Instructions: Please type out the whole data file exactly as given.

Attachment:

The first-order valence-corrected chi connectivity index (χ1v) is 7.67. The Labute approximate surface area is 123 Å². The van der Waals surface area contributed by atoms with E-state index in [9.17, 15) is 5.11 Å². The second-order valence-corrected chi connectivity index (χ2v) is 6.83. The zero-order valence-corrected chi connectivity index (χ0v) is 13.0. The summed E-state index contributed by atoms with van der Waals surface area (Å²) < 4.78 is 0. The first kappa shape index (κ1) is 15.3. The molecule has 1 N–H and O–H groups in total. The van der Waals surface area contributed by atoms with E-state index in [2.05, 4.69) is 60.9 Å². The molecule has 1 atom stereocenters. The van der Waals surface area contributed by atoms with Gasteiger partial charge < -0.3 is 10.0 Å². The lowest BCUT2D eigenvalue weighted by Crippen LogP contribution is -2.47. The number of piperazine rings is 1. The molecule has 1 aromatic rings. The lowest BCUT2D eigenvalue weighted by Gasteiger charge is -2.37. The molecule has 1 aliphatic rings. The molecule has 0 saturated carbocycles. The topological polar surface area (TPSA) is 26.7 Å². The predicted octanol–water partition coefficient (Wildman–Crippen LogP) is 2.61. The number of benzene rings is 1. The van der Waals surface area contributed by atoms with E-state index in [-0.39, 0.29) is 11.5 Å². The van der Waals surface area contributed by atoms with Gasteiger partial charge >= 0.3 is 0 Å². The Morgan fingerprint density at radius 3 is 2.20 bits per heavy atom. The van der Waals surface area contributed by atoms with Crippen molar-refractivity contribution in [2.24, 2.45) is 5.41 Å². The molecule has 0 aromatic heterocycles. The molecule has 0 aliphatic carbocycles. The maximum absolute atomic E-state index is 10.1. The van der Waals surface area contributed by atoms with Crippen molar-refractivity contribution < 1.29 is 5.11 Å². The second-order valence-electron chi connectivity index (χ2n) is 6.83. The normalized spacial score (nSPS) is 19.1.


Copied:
The first-order valence-corrected chi connectivity index (χ1v) is 7.67. The Labute approximate surface area is 123 Å². The van der Waals surface area contributed by atoms with E-state index in [9.17, 15) is 5.11 Å². The second-order valence-corrected chi connectivity index (χ2v) is 6.83. The zero-order valence-corrected chi connectivity index (χ0v) is 13.0. The summed E-state index contributed by atoms with van der Waals surface area (Å²) < 4.78 is 0. The first kappa shape index (κ1) is 15.3. The molecule has 1 N–H and O–H groups in total. The van der Waals surface area contributed by atoms with E-state index in [2.05, 4.69) is 60.9 Å². The molecule has 1 atom stereocenters. The van der Waals surface area contributed by atoms with Gasteiger partial charge < -0.3 is 10.0 Å². The lowest BCUT2D eigenvalue weighted by Crippen LogP contribution is -2.47. The number of piperazine rings is 1. The molecule has 1 aromatic rings. The lowest BCUT2D eigenvalue weighted by Gasteiger charge is -2.37. The molecule has 1 aliphatic rings. The molecule has 0 saturated carbocycles. The topological polar surface area (TPSA) is 26.7 Å². The predicted octanol–water partition coefficient (Wildman–Crippen LogP) is 2.61. The number of benzene rings is 1. The van der Waals surface area contributed by atoms with E-state index in [-0.39, 0.29) is 11.5 Å². The van der Waals surface area contributed by atoms with Gasteiger partial charge >= 0.3 is 0 Å². The Morgan fingerprint density at radius 3 is 2.20 bits per heavy atom. The van der Waals surface area contributed by atoms with Crippen molar-refractivity contribution in [2.24, 2.45) is 5.41 Å². The molecule has 0 aromatic heterocycles. The molecule has 0 aliphatic carbocycles. The maximum absolute atomic E-state index is 10.1. The van der Waals surface area contributed by atoms with Crippen molar-refractivity contribution < 1.29 is 5.11 Å². The second-order valence-electron chi connectivity index (χ2n) is 6.83. The normalized spacial score (nSPS) is 19.1.